Orange Hawkweed + Bison Reservoir = A Success Story in the Making
By Mary Menz
Late-season wildflowers—particularly gentians—were the star attractions of a half-day Wildflower, Weeds & Water hike at Bison Reservoir on August 27. This second annual event was hosted by Teller-Park Conservation District (TPCD) and Newmont Mining Corporation (Newmont) as part of a State and Private Forestry (SPF) Grant to manage and eradicate noxious weeds.
Fifteen people (including the landowner of a large adjacent property) accepted the challenge to hike through pristine bogs, Aspen forests, and dense willow stands to eventually end up at the high-altitude beaver ponds that naturally filter the water that drains from Pikes Peak to Bison Reservoir. The reservoir owned by the City of Victor and provides drinking water for residents, as well as water for use in mining operations. Only Victor building owners who pay a monthly water fee may apply for membership to access the property and fish at the reservoir.
During the hike, participants discovered that an orange hawkweed infestation identified onsite in 2014 was eradicated. Orange hawkweed (Hieracium aurantiacum) is a perennial flowering plant that was introduced to the U.S. from Europe. It spreads fast quickly via stolons (runners), rhizomes, and seed, and can be challenging to banish. Early detection and rapid response is critical as the pretty little flowers displace beneficial, native plant species that work within the ecosystem to filter the water of a pristine wilderness area. TPCD and Newmont worked together in 2014 and 2015 to ID and manage this species. Monitoring and management will continue in the coming years to ensure it remains controlled and stamped out. It may take a few years of monitoring to ensure that any remaining seed bank in the soil does not make a comeback in the coming years.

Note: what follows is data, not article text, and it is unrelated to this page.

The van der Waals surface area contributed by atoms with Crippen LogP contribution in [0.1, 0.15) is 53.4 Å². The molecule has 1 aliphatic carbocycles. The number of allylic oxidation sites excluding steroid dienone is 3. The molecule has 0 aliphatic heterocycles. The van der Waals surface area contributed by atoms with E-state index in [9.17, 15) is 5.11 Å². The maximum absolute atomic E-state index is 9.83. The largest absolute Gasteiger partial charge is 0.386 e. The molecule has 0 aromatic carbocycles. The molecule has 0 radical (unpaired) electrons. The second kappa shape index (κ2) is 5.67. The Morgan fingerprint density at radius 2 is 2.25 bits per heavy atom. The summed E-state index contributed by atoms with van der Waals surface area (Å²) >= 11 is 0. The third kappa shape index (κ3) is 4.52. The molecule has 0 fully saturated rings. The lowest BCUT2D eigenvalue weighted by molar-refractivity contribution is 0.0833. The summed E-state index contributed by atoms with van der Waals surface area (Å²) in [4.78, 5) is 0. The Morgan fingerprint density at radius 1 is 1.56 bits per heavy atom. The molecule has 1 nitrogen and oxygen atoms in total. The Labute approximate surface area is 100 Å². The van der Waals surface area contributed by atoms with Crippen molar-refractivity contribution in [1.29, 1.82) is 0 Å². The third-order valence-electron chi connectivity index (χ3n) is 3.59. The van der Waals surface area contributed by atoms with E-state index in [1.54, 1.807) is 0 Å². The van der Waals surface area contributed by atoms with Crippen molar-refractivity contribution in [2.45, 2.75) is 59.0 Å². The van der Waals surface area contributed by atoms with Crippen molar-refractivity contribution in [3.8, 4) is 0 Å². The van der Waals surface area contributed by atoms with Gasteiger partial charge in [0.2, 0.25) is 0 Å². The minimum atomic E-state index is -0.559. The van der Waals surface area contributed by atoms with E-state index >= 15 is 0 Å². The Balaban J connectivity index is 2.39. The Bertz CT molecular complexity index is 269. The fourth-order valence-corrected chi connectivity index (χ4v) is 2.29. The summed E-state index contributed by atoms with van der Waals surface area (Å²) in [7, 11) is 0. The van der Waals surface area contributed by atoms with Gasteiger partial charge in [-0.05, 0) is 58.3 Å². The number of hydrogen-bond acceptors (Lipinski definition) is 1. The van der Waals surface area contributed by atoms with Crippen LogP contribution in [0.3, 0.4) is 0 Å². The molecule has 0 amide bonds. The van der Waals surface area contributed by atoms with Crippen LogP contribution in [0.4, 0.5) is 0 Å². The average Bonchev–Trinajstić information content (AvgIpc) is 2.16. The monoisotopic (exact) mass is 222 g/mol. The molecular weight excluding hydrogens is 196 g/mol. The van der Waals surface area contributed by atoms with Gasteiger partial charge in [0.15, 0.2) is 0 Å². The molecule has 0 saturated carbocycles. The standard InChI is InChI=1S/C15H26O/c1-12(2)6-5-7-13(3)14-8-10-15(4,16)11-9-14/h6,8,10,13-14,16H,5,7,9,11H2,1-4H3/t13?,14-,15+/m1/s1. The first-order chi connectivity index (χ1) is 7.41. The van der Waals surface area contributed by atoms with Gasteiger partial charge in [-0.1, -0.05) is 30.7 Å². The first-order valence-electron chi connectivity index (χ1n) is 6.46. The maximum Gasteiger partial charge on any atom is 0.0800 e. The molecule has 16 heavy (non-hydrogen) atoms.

A plant list of more than 30 flowering or fruiting species was created to document sightings during the hike. You can view or download the list at www.TellerParkCD.org. The list includes six gentians found on the hike, including the somewhat elusive Marsh Felwort (Lomatogonium rotatum). The Marsh Felwort is reportedly seen in fewer than 15 counties of Colorado.
In addition to this annual event, the City of Victor and TPCD hosted a Before & After yard beautification effort. Residents were encouraged to pull, mow, or crowd out noxious weeds in an effort to learn more about weeds, learn how to manage them, and work to beautify their properties in the process. The population of Victor, a quaint mining town located at 9700’, is 400. The event ran through mid-September.
TPCD and its cooperative weed management partners in the Upper Arkansas River Watershed work together annually to obtain grants like the SPF grant to manage noxious weeds in the nine-county area. Check out their website at www.UpperArkCWMA.weebly.com. Find out more about noxious weeds in Colorado at www.colorado.gov/pacific/agconservation/orange-hawkweed.